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Office of the Press Secretary

For Immediate Release November 22, 1995
                         BACKGROUND BRIEFING

The Briefing Room

12:55 P.M. EST

SENIOR ADMINISTRATION OFFICIAL: Basically I'll go through briefly the four stops that we're planning and tell you basically what we're trying to accomplish in each stop and then open it up for questions. I'd rather just go through the whole agenda first.

The first stop the President will make is in London. It will be actually his first visit to London as President, the first time he's gone to 10 Downing Street. The general tenor of the trip will be to underscore the importance of the alliance, the close working relationship of Prime Minister Major and the President, and the need to continue to work together on the full range of security and economic issues, which you all are very familiar with. I would expect the meetings with Major to focus quite a bit on Bosnia, the other range of issues -- NATO expansion, Middle East, Ireland. I think you all know the agenda pretty well. I'd be happy to take questions on that later.

In London, he will also be meeting with the opposition leader, Tony Blair, as he does in every major country that he goes to, he usually tries to do that. Again, they will touch base on the full range of issues that the time allots.

He will also be giving a major address in London at Westminster. And that will -- I think you should look at it as a fairly major foreign policy address. He will be emphasizing the need to advance our common agenda, building a bit on the sacrifices of World War II and his themes from his visit to the commemoration of the D-Day in Europe, the need to continue those efforts to preserve the peace; we won the war, we need to win the peace, building a little bit on the themes that the children of our sacrifice and the need to mobilize support for building the peace equal to that, which was mobilized during the war.

He will also go into a little bit on the European security issues there. But the theme of that speech primarily will be the need for America's leadership in the world and the need to really have the champion of peace, building on Bosnia and whatever else is going on there.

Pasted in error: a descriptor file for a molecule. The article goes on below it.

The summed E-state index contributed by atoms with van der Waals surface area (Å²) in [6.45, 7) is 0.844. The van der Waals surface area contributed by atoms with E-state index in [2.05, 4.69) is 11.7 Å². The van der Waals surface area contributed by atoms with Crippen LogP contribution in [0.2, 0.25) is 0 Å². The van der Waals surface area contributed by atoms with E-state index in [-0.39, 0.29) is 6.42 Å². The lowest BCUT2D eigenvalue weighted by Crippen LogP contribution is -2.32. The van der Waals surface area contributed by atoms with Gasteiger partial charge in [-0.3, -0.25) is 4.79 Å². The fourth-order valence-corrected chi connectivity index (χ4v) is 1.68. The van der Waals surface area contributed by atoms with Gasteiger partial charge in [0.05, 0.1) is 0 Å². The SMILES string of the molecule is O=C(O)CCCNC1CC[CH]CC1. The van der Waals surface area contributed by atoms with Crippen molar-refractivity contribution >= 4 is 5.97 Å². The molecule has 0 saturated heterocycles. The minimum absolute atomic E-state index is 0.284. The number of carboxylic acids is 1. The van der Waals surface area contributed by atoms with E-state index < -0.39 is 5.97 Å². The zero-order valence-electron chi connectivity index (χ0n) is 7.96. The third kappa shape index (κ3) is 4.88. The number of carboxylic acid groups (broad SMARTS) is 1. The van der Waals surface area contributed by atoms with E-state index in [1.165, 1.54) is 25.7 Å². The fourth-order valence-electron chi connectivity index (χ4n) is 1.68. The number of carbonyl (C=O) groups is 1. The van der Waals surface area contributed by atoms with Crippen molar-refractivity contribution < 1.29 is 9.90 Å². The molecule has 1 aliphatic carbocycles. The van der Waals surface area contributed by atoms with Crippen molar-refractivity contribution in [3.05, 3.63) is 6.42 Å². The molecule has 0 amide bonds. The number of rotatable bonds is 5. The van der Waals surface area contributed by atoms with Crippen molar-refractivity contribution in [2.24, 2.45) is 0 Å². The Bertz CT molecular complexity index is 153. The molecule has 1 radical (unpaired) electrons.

He will also have a dinner that evening with Prime Minister Major. It will be some sort of 60-some-odd people, I think -- a working dinner with Major. The next day he goes to Belfast, Northern Ireland. He is the first President, U.S. President to go to Northern Ireland. The trip itself is significant. His presence there should not be minimized as a historic event in itself. He's going there primarily to underscore the importance of the cease fire, to celebrate with the people of Northern Ireland the new era of peace there, to underscore and support their efforts for peace and to, again, see what we can do to help support the peace process in Northern Ireland.

His sheer presence in Northern Ireland in itself sends a strong message of encouragement to the people, will help remind them just how far they've come and give them encouragement to continue to build on the peace. He will be giving, again, what I would term an important address at a plant in the center of Belfast called Mackie's Plant. It's a manufacturing plant of machineries that has an interesting history. It's gone -- it had a difficult history of employment in the past, serious unemployment issues, discrimination issues. They are now back on the move, doing the right thing. They're equalizing their work force. Their employment is growing. We're going there to symbolize both the importance of investment to peace and the importance of trying to eliminate the problems of discrimination in that area.

The text of the speech will primarily deal with the themes of trade and investment and America's role in the peace process in Northern Ireland. And probably in a -- a slightly broader context of what's happening in the world, putting Northern Ireland a little bit in the context of other global marches towards peace.

He will also go up to Londonderry/Derry, depending on which community you're in, to walk -- he'll give a slight -- a speech to the people of the city, walk the walls of the city a bit, and then have a reception with people from the city, as well as some Americans who will have flown over for an event, and announcing the endowment of a chair on behalf of Tip O'Neill on for the University of Ulster. The President will be there to announce that while he's up there.

Q What day are we at --